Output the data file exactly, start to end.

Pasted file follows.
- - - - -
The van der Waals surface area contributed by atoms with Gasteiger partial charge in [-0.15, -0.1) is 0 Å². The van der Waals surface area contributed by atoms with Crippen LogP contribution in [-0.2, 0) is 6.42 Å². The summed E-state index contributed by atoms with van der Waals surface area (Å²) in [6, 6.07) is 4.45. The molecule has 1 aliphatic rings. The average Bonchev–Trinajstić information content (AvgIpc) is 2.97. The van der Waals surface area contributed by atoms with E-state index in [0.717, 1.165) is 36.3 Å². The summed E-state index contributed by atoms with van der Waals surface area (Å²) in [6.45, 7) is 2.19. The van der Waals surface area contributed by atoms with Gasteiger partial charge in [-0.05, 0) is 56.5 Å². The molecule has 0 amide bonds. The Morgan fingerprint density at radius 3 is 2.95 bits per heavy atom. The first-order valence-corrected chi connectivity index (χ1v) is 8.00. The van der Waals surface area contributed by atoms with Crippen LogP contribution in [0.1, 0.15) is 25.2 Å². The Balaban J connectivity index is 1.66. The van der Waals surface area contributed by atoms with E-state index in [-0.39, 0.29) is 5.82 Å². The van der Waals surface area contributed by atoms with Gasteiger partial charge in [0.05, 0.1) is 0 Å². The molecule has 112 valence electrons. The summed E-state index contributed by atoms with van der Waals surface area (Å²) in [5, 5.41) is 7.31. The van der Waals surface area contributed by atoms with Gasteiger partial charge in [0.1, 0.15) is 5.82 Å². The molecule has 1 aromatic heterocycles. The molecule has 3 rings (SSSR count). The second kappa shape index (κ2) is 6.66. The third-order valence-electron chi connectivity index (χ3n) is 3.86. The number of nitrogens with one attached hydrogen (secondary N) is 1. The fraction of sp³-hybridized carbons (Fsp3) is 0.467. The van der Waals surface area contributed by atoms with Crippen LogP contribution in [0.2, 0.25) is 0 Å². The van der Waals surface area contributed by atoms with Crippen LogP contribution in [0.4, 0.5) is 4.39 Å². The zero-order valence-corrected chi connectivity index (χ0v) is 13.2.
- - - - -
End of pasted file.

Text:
The van der Waals surface area contributed by atoms with Gasteiger partial charge in [-0.15, -0.1) is 0 Å². The van der Waals surface area contributed by atoms with Crippen LogP contribution in [-0.2, 0) is 6.42 Å². The summed E-state index contributed by atoms with van der Waals surface area (Å²) in [6, 6.07) is 4.45. The molecule has 1 aliphatic rings. The average Bonchev–Trinajstić information content (AvgIpc) is 2.97. The van der Waals surface area contributed by atoms with E-state index in [0.717, 1.165) is 36.3 Å². The summed E-state index contributed by atoms with van der Waals surface area (Å²) in [6.45, 7) is 2.19. The van der Waals surface area contributed by atoms with Gasteiger partial charge in [-0.05, 0) is 56.5 Å². The molecule has 0 amide bonds. The Morgan fingerprint density at radius 3 is 2.95 bits per heavy atom. The first-order valence-corrected chi connectivity index (χ1v) is 8.00. The van der Waals surface area contributed by atoms with Crippen LogP contribution in [0.1, 0.15) is 25.2 Å². The Balaban J connectivity index is 1.66. The van der Waals surface area contributed by atoms with E-state index in [-0.39, 0.29) is 5.82 Å². The van der Waals surface area contributed by atoms with Gasteiger partial charge in [0.05, 0.1) is 0 Å². The molecule has 112 valence electrons. The summed E-state index contributed by atoms with van der Waals surface area (Å²) in [5, 5.41) is 7.31. The van der Waals surface area contributed by atoms with Gasteiger partial charge in [0.1, 0.15) is 5.82 Å². The molecule has 1 aromatic heterocycles. The molecule has 3 rings (SSSR count). The second kappa shape index (κ2) is 6.66. The third-order valence-electron chi connectivity index (χ3n) is 3.86. The number of nitrogens with one attached hydrogen (secondary N) is 1. The fraction of sp³-hybridized carbons (Fsp3) is 0.467. The van der Waals surface area contributed by atoms with Crippen LogP contribution in [0.2, 0.25) is 0 Å². The van der Waals surface area contributed by atoms with Crippen LogP contribution in [0.4, 0.5) is 4.39 Å². The zero-order valence-corrected chi connectivity index (χ0v) is 13.2.